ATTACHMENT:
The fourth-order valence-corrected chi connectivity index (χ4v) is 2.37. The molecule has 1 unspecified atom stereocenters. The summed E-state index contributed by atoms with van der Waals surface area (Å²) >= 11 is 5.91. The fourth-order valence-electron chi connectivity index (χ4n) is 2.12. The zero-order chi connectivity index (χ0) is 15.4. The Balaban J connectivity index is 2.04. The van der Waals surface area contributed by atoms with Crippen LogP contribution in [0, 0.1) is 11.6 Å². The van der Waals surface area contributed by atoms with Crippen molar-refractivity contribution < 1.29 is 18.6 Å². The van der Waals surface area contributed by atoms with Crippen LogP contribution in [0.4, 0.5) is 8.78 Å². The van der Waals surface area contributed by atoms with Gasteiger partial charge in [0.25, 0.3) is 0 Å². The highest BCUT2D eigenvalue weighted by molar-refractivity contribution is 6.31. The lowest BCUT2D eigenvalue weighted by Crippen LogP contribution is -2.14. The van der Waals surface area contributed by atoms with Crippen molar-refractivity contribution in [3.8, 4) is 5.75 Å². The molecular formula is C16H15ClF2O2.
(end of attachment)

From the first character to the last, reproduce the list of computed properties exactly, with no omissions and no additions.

The fourth-order valence-corrected chi connectivity index (χ4v) is 2.37. The molecule has 1 unspecified atom stereocenters. The summed E-state index contributed by atoms with van der Waals surface area (Å²) >= 11 is 5.91. The fourth-order valence-electron chi connectivity index (χ4n) is 2.12. The zero-order chi connectivity index (χ0) is 15.4. The Balaban J connectivity index is 2.04. The van der Waals surface area contributed by atoms with Crippen LogP contribution in [0, 0.1) is 11.6 Å². The van der Waals surface area contributed by atoms with Crippen molar-refractivity contribution < 1.29 is 18.6 Å². The van der Waals surface area contributed by atoms with Crippen LogP contribution in [0.4, 0.5) is 8.78 Å². The van der Waals surface area contributed by atoms with Gasteiger partial charge in [0.25, 0.3) is 0 Å². The highest BCUT2D eigenvalue weighted by molar-refractivity contribution is 6.31. The lowest BCUT2D eigenvalue weighted by Crippen LogP contribution is -2.14. The van der Waals surface area contributed by atoms with Crippen molar-refractivity contribution in [3.8, 4) is 5.75 Å². The molecular formula is C16H15ClF2O2.